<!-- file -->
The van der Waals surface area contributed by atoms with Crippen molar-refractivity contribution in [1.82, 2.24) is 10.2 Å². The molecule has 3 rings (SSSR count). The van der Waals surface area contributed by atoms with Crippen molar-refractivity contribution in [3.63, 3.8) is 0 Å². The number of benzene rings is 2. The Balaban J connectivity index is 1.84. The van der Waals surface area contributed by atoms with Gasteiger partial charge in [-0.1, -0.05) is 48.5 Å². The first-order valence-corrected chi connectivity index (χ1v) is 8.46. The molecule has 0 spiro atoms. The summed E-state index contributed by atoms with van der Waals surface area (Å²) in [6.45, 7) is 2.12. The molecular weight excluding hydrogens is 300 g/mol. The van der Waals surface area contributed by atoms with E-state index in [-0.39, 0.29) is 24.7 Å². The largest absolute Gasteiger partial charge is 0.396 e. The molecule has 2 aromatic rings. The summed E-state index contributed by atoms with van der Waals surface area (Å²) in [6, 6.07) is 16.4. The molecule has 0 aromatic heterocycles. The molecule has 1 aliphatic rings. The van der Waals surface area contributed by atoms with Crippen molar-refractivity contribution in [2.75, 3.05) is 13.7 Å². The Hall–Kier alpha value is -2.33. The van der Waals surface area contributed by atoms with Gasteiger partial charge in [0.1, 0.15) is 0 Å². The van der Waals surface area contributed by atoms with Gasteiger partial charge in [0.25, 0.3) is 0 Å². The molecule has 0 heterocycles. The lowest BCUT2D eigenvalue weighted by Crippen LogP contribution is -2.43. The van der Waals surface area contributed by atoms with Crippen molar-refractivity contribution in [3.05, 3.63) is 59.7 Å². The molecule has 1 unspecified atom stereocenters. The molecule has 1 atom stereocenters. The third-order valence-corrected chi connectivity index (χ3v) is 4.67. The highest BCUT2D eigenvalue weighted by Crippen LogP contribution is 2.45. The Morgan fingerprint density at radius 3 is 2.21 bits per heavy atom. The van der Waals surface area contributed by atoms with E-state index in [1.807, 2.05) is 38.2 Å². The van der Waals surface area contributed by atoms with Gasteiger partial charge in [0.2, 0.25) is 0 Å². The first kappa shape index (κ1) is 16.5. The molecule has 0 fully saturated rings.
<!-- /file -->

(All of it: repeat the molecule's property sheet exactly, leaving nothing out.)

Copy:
The van der Waals surface area contributed by atoms with Crippen molar-refractivity contribution in [1.82, 2.24) is 10.2 Å². The molecule has 3 rings (SSSR count). The van der Waals surface area contributed by atoms with Crippen molar-refractivity contribution in [3.63, 3.8) is 0 Å². The number of benzene rings is 2. The Balaban J connectivity index is 1.84. The van der Waals surface area contributed by atoms with Gasteiger partial charge in [-0.1, -0.05) is 48.5 Å². The first-order valence-corrected chi connectivity index (χ1v) is 8.46. The molecule has 0 spiro atoms. The summed E-state index contributed by atoms with van der Waals surface area (Å²) in [6.45, 7) is 2.12. The molecular weight excluding hydrogens is 300 g/mol. The van der Waals surface area contributed by atoms with E-state index in [-0.39, 0.29) is 24.7 Å². The largest absolute Gasteiger partial charge is 0.396 e. The molecule has 2 aromatic rings. The summed E-state index contributed by atoms with van der Waals surface area (Å²) in [6, 6.07) is 16.4. The molecule has 0 aromatic heterocycles. The molecule has 1 aliphatic rings. The van der Waals surface area contributed by atoms with Crippen molar-refractivity contribution in [2.75, 3.05) is 13.7 Å². The Hall–Kier alpha value is -2.33. The van der Waals surface area contributed by atoms with Gasteiger partial charge in [0.1, 0.15) is 0 Å². The van der Waals surface area contributed by atoms with Gasteiger partial charge in [0.25, 0.3) is 0 Å². The molecule has 0 heterocycles. The lowest BCUT2D eigenvalue weighted by Crippen LogP contribution is -2.43. The van der Waals surface area contributed by atoms with Crippen molar-refractivity contribution in [3.05, 3.63) is 59.7 Å². The molecule has 1 unspecified atom stereocenters. The molecule has 1 atom stereocenters. The third-order valence-corrected chi connectivity index (χ3v) is 4.67. The highest BCUT2D eigenvalue weighted by Crippen LogP contribution is 2.45. The Morgan fingerprint density at radius 3 is 2.21 bits per heavy atom. The van der Waals surface area contributed by atoms with E-state index in [1.807, 2.05) is 38.2 Å². The van der Waals surface area contributed by atoms with Gasteiger partial charge in [0.2, 0.25) is 0 Å². The first kappa shape index (κ1) is 16.5. The molecule has 0 fully saturated rings.